It was our first Easter together. Rebecca is a beauty with blue hair and a kick ass poet and the two of us have been burning down the poetry scene in dirty Jersey for the last five months. I’m not good with the whole plans thing— sometimes I’ll be chic as fuck and surprise her with some roses or a poem but most times I’m barely aware of what is going on outside of my cauldron brain of awash chemicals and twisted thoughts. I figured we would go to the Keansburg Boardwalk and walk around for a couple of hours maybe hit the arcades, maybe hit a game stand or maybe check out the new haunted house spot
We weren’t aware of the disastrous cluster fuck that was presiding along the murky waters of the Raritan Bay.
Keansburg gets a bad rap and most folks around here think it’s a heroin infused trap of poverty and broken American dreams a half step or two from Detroit.
It isn’t like that on most blocks.
My great grandparents bought a summer bungalow in the burg in the summer of 1939 back when the town was like a Seaside Heights save for the influx of primates fist bumping to shitty music. They shut down the mental institution in Marlboro and shipped a good deal of their patients to Keansburg after the feds cracked down on the joint for beating, raping, and other far worse acts of macabre. My grandma remembers seeing some of the poor folks on the front porches of the bungalows doped out on anti-psychotics drooling onto their gowns when the full moon would be hanging in the sky.
And that’s not saying that all of them are descendants of lunatics from the mental asylum but sometimes you just have to call it as it is and the shit we saw at the boardwalk last Sunday was madness.
We rolled up and parked in the lot, went to the machine to pay for our parking where I already knew I was in for a trip. Eight people stood around the new machines scratching their balls wondering how to use the touch screen. As I pushed through the four beer-gutted techno-tards, I navigated past a mother and her three pregnant daughters who were talking about Justin Bieber or something.
I typed in my time, took my ticket and hit the boardwalk where thousands of the areas brightest had gathered bumping into each other with baby strollers filled to the brim with cheep stuffed animals that were suffocating their poor kids who swam in the rolling dungeons of fuzz. The masses bumped into one another shaking back and forth like a horde of the walking dead but worse— as they moved forward their hands clenching paper cups of Coca-Cola and bags full of quarters. Each time a ride let out, the children would sprint from their seats laughing maniacally like packs of hyenas slobbering all over their just ironed polo-shirts.
The parents faired no better— their eyes glued to their smartphones spilling their Coca Cola all over the poor sap in front of them in a rhythmic precession that unfolded like Dominos. We fought our way through the madness one foot by each foot, Rebecca’s tiny hands clenching onto my flannel for dear life terrified to be sucked into the abhorrent typhoon of boardwalk going mouth breathers. We waded our way through to the arcades but they were stuffed from top to bottom by thousands of unruly child creatures with chocolate stained on their faces. The ones who could break through the doorways ran around the arcade throwing skee balls at the poor staff who tried to beat them back with inflatable swords and hammers but with no avail!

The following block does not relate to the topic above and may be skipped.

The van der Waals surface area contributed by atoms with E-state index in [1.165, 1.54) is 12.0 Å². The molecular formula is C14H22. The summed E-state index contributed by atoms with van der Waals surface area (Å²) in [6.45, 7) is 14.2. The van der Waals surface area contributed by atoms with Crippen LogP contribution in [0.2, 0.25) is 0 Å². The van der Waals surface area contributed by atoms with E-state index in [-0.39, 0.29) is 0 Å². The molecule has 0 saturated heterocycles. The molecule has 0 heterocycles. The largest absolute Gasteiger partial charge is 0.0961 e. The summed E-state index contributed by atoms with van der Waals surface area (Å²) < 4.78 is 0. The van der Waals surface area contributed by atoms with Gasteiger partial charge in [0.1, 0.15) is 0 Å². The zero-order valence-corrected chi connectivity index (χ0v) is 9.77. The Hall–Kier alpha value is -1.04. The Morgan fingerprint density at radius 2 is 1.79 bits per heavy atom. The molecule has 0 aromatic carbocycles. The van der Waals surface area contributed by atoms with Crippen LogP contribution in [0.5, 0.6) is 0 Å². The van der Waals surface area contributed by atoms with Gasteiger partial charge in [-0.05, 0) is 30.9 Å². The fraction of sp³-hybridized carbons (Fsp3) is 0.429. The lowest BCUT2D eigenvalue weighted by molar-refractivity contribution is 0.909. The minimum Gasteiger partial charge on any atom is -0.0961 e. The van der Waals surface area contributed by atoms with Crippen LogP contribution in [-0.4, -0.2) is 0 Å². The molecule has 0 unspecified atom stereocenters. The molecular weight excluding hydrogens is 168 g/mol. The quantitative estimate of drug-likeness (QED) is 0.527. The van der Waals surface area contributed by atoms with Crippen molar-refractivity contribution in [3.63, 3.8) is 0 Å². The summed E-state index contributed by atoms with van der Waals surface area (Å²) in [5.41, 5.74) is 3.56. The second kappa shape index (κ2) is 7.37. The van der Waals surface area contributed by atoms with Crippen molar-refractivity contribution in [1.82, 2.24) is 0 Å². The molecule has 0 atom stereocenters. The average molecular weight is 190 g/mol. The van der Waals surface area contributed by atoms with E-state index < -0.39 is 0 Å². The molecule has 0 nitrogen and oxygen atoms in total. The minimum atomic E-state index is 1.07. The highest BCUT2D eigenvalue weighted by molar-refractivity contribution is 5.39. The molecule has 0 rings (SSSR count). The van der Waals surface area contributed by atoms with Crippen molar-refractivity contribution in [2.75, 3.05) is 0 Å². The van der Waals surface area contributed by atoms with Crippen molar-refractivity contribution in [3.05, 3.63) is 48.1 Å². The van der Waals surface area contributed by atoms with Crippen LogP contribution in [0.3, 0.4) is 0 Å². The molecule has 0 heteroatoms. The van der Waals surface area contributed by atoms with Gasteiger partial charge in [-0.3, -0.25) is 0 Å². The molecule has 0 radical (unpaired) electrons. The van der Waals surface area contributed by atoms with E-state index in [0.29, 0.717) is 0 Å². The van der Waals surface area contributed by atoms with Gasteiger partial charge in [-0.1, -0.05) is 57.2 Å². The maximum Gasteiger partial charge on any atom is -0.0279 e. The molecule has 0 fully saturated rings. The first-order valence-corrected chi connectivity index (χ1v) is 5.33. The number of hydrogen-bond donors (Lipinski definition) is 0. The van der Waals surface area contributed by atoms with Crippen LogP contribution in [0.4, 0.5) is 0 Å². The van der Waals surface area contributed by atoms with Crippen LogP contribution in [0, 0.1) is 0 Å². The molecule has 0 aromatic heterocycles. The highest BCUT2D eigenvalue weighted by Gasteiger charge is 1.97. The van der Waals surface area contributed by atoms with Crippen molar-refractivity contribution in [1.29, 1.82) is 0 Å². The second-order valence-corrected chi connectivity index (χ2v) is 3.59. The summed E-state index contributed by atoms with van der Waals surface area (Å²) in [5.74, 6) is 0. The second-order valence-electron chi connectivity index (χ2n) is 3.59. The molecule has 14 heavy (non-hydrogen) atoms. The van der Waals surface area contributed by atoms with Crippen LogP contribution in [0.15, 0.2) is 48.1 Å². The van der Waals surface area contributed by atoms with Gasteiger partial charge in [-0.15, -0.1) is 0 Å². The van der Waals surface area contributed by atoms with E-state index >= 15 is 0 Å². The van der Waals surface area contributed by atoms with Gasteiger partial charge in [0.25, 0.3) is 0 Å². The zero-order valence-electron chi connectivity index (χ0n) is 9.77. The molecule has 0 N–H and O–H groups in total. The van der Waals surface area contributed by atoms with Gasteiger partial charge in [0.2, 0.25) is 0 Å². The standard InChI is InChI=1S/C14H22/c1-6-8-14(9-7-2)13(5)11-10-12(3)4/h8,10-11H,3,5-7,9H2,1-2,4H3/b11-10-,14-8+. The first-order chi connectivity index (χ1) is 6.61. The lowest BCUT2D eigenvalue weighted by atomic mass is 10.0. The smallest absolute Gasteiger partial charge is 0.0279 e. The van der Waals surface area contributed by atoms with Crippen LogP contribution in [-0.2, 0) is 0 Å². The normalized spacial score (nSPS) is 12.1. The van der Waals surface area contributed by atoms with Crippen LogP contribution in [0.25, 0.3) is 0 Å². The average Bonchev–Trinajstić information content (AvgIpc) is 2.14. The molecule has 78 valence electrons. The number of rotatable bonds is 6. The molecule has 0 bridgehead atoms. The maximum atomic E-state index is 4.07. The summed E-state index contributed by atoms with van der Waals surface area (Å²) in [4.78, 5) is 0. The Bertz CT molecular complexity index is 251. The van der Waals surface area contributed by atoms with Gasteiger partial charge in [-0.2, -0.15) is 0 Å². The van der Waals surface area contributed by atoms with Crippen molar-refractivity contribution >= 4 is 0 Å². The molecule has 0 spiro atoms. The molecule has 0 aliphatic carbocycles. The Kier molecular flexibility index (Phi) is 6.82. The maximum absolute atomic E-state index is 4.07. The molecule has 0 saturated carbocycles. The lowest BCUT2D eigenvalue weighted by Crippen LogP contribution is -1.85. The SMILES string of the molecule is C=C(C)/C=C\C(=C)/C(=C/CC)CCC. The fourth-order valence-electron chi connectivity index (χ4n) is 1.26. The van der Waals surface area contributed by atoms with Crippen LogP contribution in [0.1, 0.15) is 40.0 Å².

We broke into a run and headed for the only place I could imagine there would be safety: the French fry stand! The boardwalk had been known for its artery cloggers for years and I figured a bucket of them bad boys would make this hell on Earth a worthwhile endeavor— it was Easter after all. In front of the French fry stand, the horde had already arrived before us and they clawed at the painted counter top scaring the counter girls back into the corner. The fat French fry cook waived a spatula warding off the hungry maniacs with grease flying from the tip of his metal tool.
All at once, the rest of the unruly crowd surged toward us entrapping us in a human mass of stench and bad hair-cuts, they ran their hands over us as they clawed for the counter. We tore away tumbling over drooling mo-mos as we charged for the go-carts which sat at the border of the boarwalk. We reached the cars and there atop the top of the go-carts announcer stands , Matt Gullstrand, an artist friend with sunglasses and a denim jacket, waived us forward.
Before we made our way to the car I looked into the mirror. My face was blotchy and red, my beard was messy, and in my hand was a cup of Coca Cola and in the other a Ziploc bag full of quarters.
I was one of them. I smiled into the mirror and turned on my heel and headed back into the horde of boardwalk goers, ready to join them at the French fry counter.